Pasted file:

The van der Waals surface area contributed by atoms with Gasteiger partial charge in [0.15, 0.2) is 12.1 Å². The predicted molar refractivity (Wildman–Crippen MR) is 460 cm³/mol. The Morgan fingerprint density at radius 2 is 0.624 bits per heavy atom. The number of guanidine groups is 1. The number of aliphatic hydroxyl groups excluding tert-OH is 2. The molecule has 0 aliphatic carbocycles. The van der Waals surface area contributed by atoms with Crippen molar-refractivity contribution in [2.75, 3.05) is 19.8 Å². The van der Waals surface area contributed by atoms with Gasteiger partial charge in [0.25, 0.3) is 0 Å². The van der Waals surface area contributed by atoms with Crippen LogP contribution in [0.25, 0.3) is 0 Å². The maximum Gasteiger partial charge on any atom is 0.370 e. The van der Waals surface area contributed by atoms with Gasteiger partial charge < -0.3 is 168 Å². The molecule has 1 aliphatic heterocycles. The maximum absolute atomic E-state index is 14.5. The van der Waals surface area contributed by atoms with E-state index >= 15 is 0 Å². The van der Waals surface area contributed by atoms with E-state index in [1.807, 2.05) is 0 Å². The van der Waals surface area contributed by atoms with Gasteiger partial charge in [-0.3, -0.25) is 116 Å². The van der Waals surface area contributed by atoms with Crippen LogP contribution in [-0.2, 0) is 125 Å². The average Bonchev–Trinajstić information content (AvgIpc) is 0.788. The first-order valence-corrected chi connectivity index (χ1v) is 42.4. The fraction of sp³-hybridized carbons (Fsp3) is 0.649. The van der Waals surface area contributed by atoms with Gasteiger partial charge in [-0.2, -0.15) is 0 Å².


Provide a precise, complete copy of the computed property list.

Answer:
The van der Waals surface area contributed by atoms with Gasteiger partial charge in [0.15, 0.2) is 12.1 Å². The predicted molar refractivity (Wildman–Crippen MR) is 460 cm³/mol. The Morgan fingerprint density at radius 2 is 0.624 bits per heavy atom. The number of guanidine groups is 1. The number of aliphatic hydroxyl groups excluding tert-OH is 2. The molecule has 0 aliphatic carbocycles. The van der Waals surface area contributed by atoms with Crippen molar-refractivity contribution in [2.75, 3.05) is 19.8 Å². The van der Waals surface area contributed by atoms with Gasteiger partial charge in [0.25, 0.3) is 0 Å². The van der Waals surface area contributed by atoms with Crippen LogP contribution in [0.25, 0.3) is 0 Å². The maximum Gasteiger partial charge on any atom is 0.370 e. The van der Waals surface area contributed by atoms with Gasteiger partial charge < -0.3 is 168 Å². The molecule has 1 aliphatic heterocycles. The maximum absolute atomic E-state index is 14.5. The van der Waals surface area contributed by atoms with E-state index >= 15 is 0 Å². The van der Waals surface area contributed by atoms with E-state index in [1.807, 2.05) is 0 Å². The van der Waals surface area contributed by atoms with Gasteiger partial charge in [-0.3, -0.25) is 116 Å². The van der Waals surface area contributed by atoms with Crippen LogP contribution in [-0.2, 0) is 125 Å². The average Bonchev–Trinajstić information content (AvgIpc) is 0.788. The first-order valence-corrected chi connectivity index (χ1v) is 42.4. The fraction of sp³-hybridized carbons (Fsp3) is 0.649. The van der Waals surface area contributed by atoms with Gasteiger partial charge in [-0.2, -0.15) is 0 Å².